Can Technology Embrace India’s Regional Languages?
It is a common experience for Indians who travel abroad that, at one point or another, they will have to convince someone that India has more than one language and that, among the many, there is no such language called ‘Indian’. The idea that India is a plurality of tongues that are not only unintelligible to each other, but also survive on their own independent alphabet system and body of literature, can be an overwhelming concept to make sense of for many outside of the country.
But it’s true. In addition to the 22 scheduled languages (Hindi, Bengali, Marathi, Punjabi etc.) that are afforded special status by the constitution, researchers estimate the actual number of languages in the country to be at least 780, with around 250 having died in the past century. The biggest threat to local languages appear to be the more dominant ones spoken in India like English and Hindi. In the tech world, English is almost exclusively used and the idea of content, mobile devices or even conversations between colleagues in tech-spaces being in local languages is unheard of.
Which is a shame, according to CEO Meghashyam Karanam of Megdap, who decided to do something about it along with his co-founder Pradeep Parappil. Megdap is based on the platform Texlang which can translate digitised content for a business (like a KYC document for example) from regional languages in India into English. The tech world may be biased towards English but the business world operates among the more than billion people around India who don’t speak it.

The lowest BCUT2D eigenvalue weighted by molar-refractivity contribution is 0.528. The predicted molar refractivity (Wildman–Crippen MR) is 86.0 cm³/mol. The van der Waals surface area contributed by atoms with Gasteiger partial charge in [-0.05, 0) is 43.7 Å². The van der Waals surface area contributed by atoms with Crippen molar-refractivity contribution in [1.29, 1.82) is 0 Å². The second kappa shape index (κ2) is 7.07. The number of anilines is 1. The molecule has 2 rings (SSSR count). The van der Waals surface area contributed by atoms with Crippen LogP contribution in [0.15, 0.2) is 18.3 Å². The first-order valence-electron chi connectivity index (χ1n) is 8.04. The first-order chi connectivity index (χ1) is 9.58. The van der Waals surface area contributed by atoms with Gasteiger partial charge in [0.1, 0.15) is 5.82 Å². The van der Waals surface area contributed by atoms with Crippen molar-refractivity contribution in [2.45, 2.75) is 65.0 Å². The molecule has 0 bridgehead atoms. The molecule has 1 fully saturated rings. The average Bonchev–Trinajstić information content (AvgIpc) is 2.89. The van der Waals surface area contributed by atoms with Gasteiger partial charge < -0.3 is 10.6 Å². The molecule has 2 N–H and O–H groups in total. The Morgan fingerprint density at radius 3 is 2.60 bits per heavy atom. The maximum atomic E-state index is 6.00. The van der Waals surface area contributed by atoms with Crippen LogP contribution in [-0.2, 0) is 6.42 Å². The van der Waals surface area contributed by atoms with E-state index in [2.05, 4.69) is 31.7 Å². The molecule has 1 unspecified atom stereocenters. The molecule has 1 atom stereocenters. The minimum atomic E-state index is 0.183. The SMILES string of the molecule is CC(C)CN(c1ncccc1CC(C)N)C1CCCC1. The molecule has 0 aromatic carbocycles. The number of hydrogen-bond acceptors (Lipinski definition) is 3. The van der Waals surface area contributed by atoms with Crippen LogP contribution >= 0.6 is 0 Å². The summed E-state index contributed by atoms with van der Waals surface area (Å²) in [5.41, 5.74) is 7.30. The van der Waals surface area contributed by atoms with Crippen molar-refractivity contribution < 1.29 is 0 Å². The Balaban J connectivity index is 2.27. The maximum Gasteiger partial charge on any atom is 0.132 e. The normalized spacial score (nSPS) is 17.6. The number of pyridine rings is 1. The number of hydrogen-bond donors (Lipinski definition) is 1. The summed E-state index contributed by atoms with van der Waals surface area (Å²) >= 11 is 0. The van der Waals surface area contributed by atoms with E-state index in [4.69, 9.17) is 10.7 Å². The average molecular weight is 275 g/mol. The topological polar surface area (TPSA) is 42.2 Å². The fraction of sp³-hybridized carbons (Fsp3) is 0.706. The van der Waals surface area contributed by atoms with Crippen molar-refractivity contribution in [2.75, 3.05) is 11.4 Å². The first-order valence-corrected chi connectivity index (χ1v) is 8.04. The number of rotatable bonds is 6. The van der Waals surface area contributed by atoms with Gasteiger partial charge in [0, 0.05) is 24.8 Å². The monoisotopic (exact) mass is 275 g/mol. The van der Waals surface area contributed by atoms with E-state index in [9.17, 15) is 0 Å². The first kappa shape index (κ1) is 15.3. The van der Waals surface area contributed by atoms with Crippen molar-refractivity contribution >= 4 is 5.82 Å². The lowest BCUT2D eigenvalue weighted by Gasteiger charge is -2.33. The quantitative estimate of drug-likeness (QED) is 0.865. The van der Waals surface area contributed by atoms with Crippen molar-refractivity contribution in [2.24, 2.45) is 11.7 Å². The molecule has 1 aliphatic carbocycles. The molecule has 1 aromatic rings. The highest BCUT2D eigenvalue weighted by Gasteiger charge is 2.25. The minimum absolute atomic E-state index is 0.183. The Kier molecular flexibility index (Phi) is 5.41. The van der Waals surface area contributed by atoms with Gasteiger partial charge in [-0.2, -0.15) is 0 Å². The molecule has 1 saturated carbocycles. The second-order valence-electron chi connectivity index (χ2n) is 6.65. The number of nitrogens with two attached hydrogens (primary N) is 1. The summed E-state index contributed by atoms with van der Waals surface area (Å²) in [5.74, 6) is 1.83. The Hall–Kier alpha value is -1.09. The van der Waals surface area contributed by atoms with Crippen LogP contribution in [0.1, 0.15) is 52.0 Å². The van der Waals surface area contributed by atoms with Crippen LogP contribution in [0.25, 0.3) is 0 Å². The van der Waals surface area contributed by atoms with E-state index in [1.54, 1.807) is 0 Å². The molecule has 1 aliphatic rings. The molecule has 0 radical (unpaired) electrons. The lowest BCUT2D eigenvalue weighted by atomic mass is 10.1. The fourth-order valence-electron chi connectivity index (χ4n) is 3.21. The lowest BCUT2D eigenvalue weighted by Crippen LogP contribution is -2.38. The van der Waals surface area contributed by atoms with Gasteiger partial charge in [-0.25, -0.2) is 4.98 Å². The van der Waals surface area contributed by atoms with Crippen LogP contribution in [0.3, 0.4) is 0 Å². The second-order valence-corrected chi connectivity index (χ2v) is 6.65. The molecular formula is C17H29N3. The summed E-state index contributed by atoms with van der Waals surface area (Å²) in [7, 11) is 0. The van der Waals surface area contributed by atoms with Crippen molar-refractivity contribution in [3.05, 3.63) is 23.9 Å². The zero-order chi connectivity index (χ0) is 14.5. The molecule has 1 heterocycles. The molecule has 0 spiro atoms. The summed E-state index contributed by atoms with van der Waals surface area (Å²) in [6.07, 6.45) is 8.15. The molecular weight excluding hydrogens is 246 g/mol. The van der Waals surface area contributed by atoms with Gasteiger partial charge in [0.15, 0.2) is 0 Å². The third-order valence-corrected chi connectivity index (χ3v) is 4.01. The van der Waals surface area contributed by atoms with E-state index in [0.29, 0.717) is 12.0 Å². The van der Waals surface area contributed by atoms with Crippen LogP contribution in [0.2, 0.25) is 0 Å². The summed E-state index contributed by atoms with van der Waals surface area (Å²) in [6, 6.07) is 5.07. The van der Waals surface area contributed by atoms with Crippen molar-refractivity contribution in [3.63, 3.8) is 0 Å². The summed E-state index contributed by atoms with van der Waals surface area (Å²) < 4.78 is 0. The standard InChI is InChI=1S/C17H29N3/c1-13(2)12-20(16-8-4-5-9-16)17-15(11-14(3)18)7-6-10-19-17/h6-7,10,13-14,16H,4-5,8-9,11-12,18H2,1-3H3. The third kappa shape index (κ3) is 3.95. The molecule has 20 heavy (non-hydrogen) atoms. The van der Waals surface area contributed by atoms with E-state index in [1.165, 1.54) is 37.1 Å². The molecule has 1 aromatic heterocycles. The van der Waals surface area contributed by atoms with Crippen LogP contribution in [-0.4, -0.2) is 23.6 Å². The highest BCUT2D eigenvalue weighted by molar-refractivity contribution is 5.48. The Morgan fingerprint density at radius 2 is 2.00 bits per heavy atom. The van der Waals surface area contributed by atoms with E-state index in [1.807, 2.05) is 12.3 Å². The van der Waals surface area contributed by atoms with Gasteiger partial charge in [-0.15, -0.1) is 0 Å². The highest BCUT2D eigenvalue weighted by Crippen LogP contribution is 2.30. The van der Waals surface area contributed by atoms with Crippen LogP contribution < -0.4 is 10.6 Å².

‘You’re opening up the floodgates for people who don’t speak English.’ Karanam said of the access that this technology now gives to an entire population of Indians restricted by their inability to speak English. A large bank in India that used Texlang found that it could increase its customer base on mobile apps as a result of having it in the local language. ‘Most of the translation apps nowadays do have a certain level of accuracy but they’re still not business ready,’ he added.
‘Microsoft was one of the first companies to look at languages and when mobile came in the language localisation became sort of no-brainer.’ Karanam said of his time at Microsoft India where initially scepticism reigned when debating the use of converting Microsoft products like Windows and Skype for Indian languages. ‘Do we really need this? was the view.’ Karanam said of the challenges they first faced but notes that now people don’t ask him about the value of localisation of languages or its practical use any more. There then came a point in the company where it was realised, according to Karanam that ‘You know what, we’re missing everyone else in the digital revolution. Creating a digital divide if you will. No one questions it with print – but with digital there was this prejudice towards local languages.’
At the moment Megdap, which was accepted into the most recent batch of Microsoft Accelerator Bengaluru, functions for 14 Indian languages (as well as international ones like Mandarin, Japanese and Hebrew) with the hope of also including an analysis function that summarises large amounts of content into smaller meaningful bites. If the aim is to cover “business” then you’re doing pretty well.’ Karanam said of these 14 languages, adding that ‘if the aim is to make social impact you have to think beyond these languages.’